• DamsDo Two Failed Dams Foretell a Dire Future?

    By Upmanu Lall and Paulina Concha Larrauri

    Climate change is increasing the frequency of extreme rainfall events and hence the risk for filling and overtopping dams, which is the predominant mechanism of dam failure. However, using climate change as a bogeyman for aging infrastructure failure is an unfortunate trend, since it takes attention away from an urgent and potentially fixable problem.

  • DamsWhen Dams Cause More Problems Than They Solve, Removing Them Can Pay Off for People and Nature

    By Jon Honea

    Across the United States, dams generate hydroelectric power, store water for drinking and irrigation, control flooding and create recreational opportunities such as slack-water boating and waterskiing. But dams can also threaten public safety, especially if they are old or poorly maintained.

  • FloodsMichigan Governor Vows Legal Action After Devastating Floods

    Michigan Governor Gretchen Whitmer says the state will pursue “every line of legal recourse” against the owners of one of two dams that failed earlier this week, causing severe flooding in several communities. More than 10,000 residents in the central town of Midland were evacuated Wednesday as the Tittabawassee River overran its banks hours after the Edenville Dam, located 32 kilometers north, failed after several days of heavy seasonal rains.

  • InfrastructureBrazil: Court Accepts Homicide Charges over Dam Collapse Which Killed 270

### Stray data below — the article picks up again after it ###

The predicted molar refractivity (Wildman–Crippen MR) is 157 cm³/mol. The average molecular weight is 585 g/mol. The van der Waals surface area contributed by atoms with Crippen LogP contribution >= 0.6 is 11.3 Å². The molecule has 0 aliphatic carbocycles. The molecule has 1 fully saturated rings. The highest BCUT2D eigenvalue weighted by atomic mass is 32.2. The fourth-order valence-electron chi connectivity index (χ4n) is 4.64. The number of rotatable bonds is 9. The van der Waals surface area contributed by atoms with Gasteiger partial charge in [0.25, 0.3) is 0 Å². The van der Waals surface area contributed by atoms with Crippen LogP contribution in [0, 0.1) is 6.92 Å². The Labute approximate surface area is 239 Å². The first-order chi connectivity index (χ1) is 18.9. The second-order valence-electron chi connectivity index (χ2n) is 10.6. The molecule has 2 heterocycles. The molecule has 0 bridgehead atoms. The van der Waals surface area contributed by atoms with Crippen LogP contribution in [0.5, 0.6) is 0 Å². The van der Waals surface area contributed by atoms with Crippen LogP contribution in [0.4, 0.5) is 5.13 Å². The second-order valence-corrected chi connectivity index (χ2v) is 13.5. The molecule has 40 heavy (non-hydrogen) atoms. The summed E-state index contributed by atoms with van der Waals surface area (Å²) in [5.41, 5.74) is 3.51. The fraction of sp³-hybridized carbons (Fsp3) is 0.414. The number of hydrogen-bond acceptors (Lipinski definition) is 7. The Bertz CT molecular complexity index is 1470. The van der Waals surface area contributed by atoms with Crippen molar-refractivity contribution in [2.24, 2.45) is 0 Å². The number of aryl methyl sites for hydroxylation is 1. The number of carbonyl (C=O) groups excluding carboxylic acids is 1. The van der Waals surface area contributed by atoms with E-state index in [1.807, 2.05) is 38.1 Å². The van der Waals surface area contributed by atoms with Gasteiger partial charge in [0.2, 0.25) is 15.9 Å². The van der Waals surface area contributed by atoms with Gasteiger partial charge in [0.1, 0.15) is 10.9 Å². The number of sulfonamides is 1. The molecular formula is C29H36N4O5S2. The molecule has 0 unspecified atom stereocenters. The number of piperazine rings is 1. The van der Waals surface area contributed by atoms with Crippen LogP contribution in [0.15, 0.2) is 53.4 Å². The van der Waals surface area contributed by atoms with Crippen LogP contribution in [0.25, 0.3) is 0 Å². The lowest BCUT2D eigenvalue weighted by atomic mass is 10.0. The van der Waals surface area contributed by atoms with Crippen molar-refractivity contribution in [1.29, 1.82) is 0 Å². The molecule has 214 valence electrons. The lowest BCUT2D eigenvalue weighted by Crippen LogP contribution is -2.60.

In January 2019, more than 270 were killed, thousands of homes destroyed, and large tracts of agricultural land poisoned when Brazil’s Brumadinho dam collapsed, releasing tons of toxic sludge. Last week, a Brazilian judge accepted the prosecution’s argument that 16 employees of Brazilian mining giant Vale the company’s German safety auditor should stand trial for intentional homicide. Documents show that Vale’s former CEO and the German auditors colluded to falsify engineering reports which warned about the dam’s structural weakness. Separately, German prosecutors said that they would file charged of negligent homicide and bribery against the German safety auditors.

  • LeveesFlooding Damage to Levees Is Cumulative—and Often Invisible

    Recent research finds that repeated flooding events have a cumulative effect on the structural integrity of earthen levees, suggesting that the increase in extreme weather events associated with climate change could pose significant challenges for the nation’s aging levee system.

  • Perspective: DamsDams Across the U.S. Pose Potential Risk

    A more than two-year investigation by the Associated Press has found scores of dams around the United States in various states of disrepair, located in areas where a breach might place thousands in danger. These aging dams loom over homes, businesses, highways, or entire communities which could face life-threatening floods if the dams don’t hold. The Association of State Dam Safety Officials estimates it would take more than $70 billion to repair and modernize the nation’s more than 90,000 dams. But unlike much other infrastructure, most U.S. dams are privately owned. That makes it difficult for regulators to require improvements from operators who are unable or unwilling to pay the steep costs.